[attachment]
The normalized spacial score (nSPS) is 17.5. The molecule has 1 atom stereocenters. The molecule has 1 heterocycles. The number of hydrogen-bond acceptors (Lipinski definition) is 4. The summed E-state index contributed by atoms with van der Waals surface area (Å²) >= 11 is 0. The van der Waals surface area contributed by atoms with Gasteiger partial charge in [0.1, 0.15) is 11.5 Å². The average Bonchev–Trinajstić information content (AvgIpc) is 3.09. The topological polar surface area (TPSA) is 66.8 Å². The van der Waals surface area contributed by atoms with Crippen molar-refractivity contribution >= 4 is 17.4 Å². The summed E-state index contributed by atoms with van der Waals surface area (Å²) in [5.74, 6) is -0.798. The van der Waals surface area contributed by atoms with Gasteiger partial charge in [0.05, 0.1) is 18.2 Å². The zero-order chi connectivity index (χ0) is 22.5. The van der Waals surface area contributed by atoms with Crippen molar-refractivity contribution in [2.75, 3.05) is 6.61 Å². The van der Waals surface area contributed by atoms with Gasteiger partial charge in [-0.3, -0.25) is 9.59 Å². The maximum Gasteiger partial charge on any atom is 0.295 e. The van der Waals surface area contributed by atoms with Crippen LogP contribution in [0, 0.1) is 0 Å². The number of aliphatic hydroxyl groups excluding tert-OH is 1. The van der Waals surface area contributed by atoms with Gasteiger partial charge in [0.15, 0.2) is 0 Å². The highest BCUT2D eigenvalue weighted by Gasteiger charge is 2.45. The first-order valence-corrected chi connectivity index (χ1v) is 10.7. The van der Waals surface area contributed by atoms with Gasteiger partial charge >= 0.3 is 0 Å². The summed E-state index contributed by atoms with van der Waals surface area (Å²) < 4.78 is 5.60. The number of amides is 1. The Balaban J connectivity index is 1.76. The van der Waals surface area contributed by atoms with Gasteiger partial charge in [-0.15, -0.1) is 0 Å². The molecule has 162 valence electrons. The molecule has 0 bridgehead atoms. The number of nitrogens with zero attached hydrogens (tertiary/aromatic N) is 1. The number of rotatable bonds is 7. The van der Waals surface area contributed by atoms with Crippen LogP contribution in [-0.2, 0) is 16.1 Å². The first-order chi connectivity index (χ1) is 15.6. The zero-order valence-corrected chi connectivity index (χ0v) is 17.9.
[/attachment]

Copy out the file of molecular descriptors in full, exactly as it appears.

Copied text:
The normalized spacial score (nSPS) is 17.5. The molecule has 1 atom stereocenters. The molecule has 1 heterocycles. The number of hydrogen-bond acceptors (Lipinski definition) is 4. The summed E-state index contributed by atoms with van der Waals surface area (Å²) >= 11 is 0. The van der Waals surface area contributed by atoms with Gasteiger partial charge in [0.1, 0.15) is 11.5 Å². The average Bonchev–Trinajstić information content (AvgIpc) is 3.09. The topological polar surface area (TPSA) is 66.8 Å². The van der Waals surface area contributed by atoms with Crippen molar-refractivity contribution >= 4 is 17.4 Å². The summed E-state index contributed by atoms with van der Waals surface area (Å²) in [5.74, 6) is -0.798. The van der Waals surface area contributed by atoms with Gasteiger partial charge in [0.05, 0.1) is 18.2 Å². The zero-order chi connectivity index (χ0) is 22.5. The van der Waals surface area contributed by atoms with Crippen molar-refractivity contribution in [2.75, 3.05) is 6.61 Å². The van der Waals surface area contributed by atoms with Gasteiger partial charge in [-0.3, -0.25) is 9.59 Å². The maximum Gasteiger partial charge on any atom is 0.295 e. The van der Waals surface area contributed by atoms with Crippen LogP contribution in [0, 0.1) is 0 Å². The number of aliphatic hydroxyl groups excluding tert-OH is 1. The van der Waals surface area contributed by atoms with Gasteiger partial charge in [0.15, 0.2) is 0 Å². The highest BCUT2D eigenvalue weighted by Gasteiger charge is 2.45. The first-order valence-corrected chi connectivity index (χ1v) is 10.7. The van der Waals surface area contributed by atoms with Gasteiger partial charge >= 0.3 is 0 Å². The summed E-state index contributed by atoms with van der Waals surface area (Å²) < 4.78 is 5.60. The number of amides is 1. The Balaban J connectivity index is 1.76. The van der Waals surface area contributed by atoms with Gasteiger partial charge in [-0.15, -0.1) is 0 Å². The molecule has 162 valence electrons. The molecule has 0 bridgehead atoms. The number of nitrogens with zero attached hydrogens (tertiary/aromatic N) is 1. The number of rotatable bonds is 7. The van der Waals surface area contributed by atoms with Crippen LogP contribution in [-0.2, 0) is 16.1 Å². The first-order chi connectivity index (χ1) is 15.6. The zero-order valence-corrected chi connectivity index (χ0v) is 17.9.